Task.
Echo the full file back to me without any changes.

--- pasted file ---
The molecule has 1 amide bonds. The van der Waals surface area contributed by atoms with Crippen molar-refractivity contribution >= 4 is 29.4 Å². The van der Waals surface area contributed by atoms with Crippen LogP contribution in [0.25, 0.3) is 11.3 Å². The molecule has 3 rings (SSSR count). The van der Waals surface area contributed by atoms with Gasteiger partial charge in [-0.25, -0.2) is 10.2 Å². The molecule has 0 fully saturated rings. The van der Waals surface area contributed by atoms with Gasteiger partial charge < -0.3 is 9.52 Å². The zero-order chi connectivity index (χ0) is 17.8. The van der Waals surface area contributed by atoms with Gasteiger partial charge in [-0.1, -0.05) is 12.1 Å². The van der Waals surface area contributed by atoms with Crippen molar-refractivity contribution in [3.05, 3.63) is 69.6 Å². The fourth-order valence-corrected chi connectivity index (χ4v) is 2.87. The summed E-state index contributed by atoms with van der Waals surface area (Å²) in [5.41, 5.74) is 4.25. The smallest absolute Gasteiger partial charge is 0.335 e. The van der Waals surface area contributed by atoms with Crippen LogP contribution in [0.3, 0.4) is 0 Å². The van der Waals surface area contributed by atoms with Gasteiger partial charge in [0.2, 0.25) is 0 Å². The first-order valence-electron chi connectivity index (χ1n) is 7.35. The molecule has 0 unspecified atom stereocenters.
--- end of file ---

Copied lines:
The molecule has 1 amide bonds. The van der Waals surface area contributed by atoms with Crippen molar-refractivity contribution >= 4 is 29.4 Å². The van der Waals surface area contributed by atoms with Crippen LogP contribution in [0.25, 0.3) is 11.3 Å². The molecule has 3 rings (SSSR count). The van der Waals surface area contributed by atoms with Gasteiger partial charge in [-0.25, -0.2) is 10.2 Å². The molecule has 0 fully saturated rings. The van der Waals surface area contributed by atoms with Gasteiger partial charge < -0.3 is 9.52 Å². The zero-order chi connectivity index (χ0) is 17.8. The van der Waals surface area contributed by atoms with Gasteiger partial charge in [-0.1, -0.05) is 12.1 Å². The van der Waals surface area contributed by atoms with Crippen molar-refractivity contribution in [3.05, 3.63) is 69.6 Å². The fourth-order valence-corrected chi connectivity index (χ4v) is 2.87. The summed E-state index contributed by atoms with van der Waals surface area (Å²) in [5.41, 5.74) is 4.25. The smallest absolute Gasteiger partial charge is 0.335 e. The van der Waals surface area contributed by atoms with Crippen LogP contribution in [0.3, 0.4) is 0 Å². The van der Waals surface area contributed by atoms with Gasteiger partial charge in [0.2, 0.25) is 0 Å². The first-order valence-electron chi connectivity index (χ1n) is 7.35. The molecule has 0 unspecified atom stereocenters.